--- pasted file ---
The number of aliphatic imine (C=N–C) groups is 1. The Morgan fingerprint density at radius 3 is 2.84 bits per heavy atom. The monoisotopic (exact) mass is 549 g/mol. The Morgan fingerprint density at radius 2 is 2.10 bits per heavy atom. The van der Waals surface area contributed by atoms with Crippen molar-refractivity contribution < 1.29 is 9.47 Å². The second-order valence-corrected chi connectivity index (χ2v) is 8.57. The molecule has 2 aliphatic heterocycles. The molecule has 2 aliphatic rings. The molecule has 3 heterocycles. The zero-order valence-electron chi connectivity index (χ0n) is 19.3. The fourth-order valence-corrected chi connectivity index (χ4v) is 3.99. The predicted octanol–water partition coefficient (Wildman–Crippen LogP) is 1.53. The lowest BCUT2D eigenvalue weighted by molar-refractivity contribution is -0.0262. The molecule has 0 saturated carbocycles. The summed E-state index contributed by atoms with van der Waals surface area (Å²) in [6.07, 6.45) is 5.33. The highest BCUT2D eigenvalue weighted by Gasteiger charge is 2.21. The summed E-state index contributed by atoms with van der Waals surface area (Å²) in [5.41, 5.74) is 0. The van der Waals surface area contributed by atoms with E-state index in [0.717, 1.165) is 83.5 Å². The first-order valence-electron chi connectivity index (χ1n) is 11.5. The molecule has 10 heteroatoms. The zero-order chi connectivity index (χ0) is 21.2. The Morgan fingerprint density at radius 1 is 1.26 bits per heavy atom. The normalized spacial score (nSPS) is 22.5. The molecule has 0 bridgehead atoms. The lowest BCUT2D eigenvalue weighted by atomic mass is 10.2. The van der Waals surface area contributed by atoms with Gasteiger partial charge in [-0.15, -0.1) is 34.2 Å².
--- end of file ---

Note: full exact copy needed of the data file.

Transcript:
The number of aliphatic imine (C=N–C) groups is 1. The Morgan fingerprint density at radius 3 is 2.84 bits per heavy atom. The monoisotopic (exact) mass is 549 g/mol. The Morgan fingerprint density at radius 2 is 2.10 bits per heavy atom. The van der Waals surface area contributed by atoms with Crippen molar-refractivity contribution < 1.29 is 9.47 Å². The second-order valence-corrected chi connectivity index (χ2v) is 8.57. The molecule has 2 aliphatic heterocycles. The molecule has 2 aliphatic rings. The molecule has 3 heterocycles. The zero-order valence-electron chi connectivity index (χ0n) is 19.3. The fourth-order valence-corrected chi connectivity index (χ4v) is 3.99. The predicted octanol–water partition coefficient (Wildman–Crippen LogP) is 1.53. The lowest BCUT2D eigenvalue weighted by molar-refractivity contribution is -0.0262. The molecule has 0 saturated carbocycles. The summed E-state index contributed by atoms with van der Waals surface area (Å²) in [6.07, 6.45) is 5.33. The highest BCUT2D eigenvalue weighted by Gasteiger charge is 2.21. The summed E-state index contributed by atoms with van der Waals surface area (Å²) in [5.41, 5.74) is 0. The van der Waals surface area contributed by atoms with E-state index in [0.717, 1.165) is 83.5 Å². The first-order valence-electron chi connectivity index (χ1n) is 11.5. The molecule has 10 heteroatoms. The zero-order chi connectivity index (χ0) is 21.2. The Morgan fingerprint density at radius 1 is 1.26 bits per heavy atom. The normalized spacial score (nSPS) is 22.5. The molecule has 0 bridgehead atoms. The lowest BCUT2D eigenvalue weighted by atomic mass is 10.2. The van der Waals surface area contributed by atoms with Gasteiger partial charge in [-0.15, -0.1) is 34.2 Å².